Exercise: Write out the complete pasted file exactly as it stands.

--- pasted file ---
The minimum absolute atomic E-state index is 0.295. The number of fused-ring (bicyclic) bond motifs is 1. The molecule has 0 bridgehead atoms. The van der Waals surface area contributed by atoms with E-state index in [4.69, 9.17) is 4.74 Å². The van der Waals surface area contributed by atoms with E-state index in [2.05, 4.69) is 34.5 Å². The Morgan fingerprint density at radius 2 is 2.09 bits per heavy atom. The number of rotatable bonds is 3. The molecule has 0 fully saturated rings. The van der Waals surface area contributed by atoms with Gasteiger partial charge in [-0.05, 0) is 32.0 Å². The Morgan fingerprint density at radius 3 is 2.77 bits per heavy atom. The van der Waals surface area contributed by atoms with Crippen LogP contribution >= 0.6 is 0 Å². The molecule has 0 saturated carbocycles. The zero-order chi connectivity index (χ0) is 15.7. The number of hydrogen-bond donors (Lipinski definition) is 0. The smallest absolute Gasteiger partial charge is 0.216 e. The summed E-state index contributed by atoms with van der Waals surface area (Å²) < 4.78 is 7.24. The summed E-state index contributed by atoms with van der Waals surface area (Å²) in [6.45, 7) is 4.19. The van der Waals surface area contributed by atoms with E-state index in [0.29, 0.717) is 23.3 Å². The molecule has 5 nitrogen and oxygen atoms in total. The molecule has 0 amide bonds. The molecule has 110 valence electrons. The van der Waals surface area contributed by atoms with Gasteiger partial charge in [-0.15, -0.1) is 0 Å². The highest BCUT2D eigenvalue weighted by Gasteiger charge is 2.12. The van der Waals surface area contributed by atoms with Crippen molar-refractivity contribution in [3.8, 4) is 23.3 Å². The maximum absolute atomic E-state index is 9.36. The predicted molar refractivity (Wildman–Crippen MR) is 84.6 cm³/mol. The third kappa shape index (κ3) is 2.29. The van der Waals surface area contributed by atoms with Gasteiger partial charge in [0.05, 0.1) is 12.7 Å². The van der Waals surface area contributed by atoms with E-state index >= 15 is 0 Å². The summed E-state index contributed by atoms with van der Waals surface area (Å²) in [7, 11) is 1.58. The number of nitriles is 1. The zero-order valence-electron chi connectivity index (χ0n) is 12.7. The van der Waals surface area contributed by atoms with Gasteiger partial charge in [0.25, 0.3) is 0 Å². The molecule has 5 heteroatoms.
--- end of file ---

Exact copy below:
The minimum absolute atomic E-state index is 0.295. The number of fused-ring (bicyclic) bond motifs is 1. The molecule has 0 bridgehead atoms. The van der Waals surface area contributed by atoms with E-state index in [4.69, 9.17) is 4.74 Å². The van der Waals surface area contributed by atoms with E-state index in [2.05, 4.69) is 34.5 Å². The Morgan fingerprint density at radius 2 is 2.09 bits per heavy atom. The number of rotatable bonds is 3. The molecule has 0 fully saturated rings. The van der Waals surface area contributed by atoms with Gasteiger partial charge in [-0.05, 0) is 32.0 Å². The Morgan fingerprint density at radius 3 is 2.77 bits per heavy atom. The van der Waals surface area contributed by atoms with Crippen LogP contribution >= 0.6 is 0 Å². The molecule has 0 saturated carbocycles. The zero-order chi connectivity index (χ0) is 15.7. The number of hydrogen-bond donors (Lipinski definition) is 0. The smallest absolute Gasteiger partial charge is 0.216 e. The summed E-state index contributed by atoms with van der Waals surface area (Å²) < 4.78 is 7.24. The summed E-state index contributed by atoms with van der Waals surface area (Å²) in [6.45, 7) is 4.19. The van der Waals surface area contributed by atoms with E-state index in [0.29, 0.717) is 23.3 Å². The molecule has 5 nitrogen and oxygen atoms in total. The molecule has 0 amide bonds. The molecule has 110 valence electrons. The van der Waals surface area contributed by atoms with Gasteiger partial charge in [-0.15, -0.1) is 0 Å². The highest BCUT2D eigenvalue weighted by Gasteiger charge is 2.12. The van der Waals surface area contributed by atoms with Crippen molar-refractivity contribution in [3.8, 4) is 23.3 Å². The maximum absolute atomic E-state index is 9.36. The predicted molar refractivity (Wildman–Crippen MR) is 84.6 cm³/mol. The third kappa shape index (κ3) is 2.29. The van der Waals surface area contributed by atoms with Gasteiger partial charge in [0.05, 0.1) is 12.7 Å². The van der Waals surface area contributed by atoms with E-state index >= 15 is 0 Å². The summed E-state index contributed by atoms with van der Waals surface area (Å²) in [7, 11) is 1.58. The number of nitriles is 1. The zero-order valence-electron chi connectivity index (χ0n) is 12.7. The van der Waals surface area contributed by atoms with Gasteiger partial charge in [0.25, 0.3) is 0 Å². The molecule has 5 heteroatoms.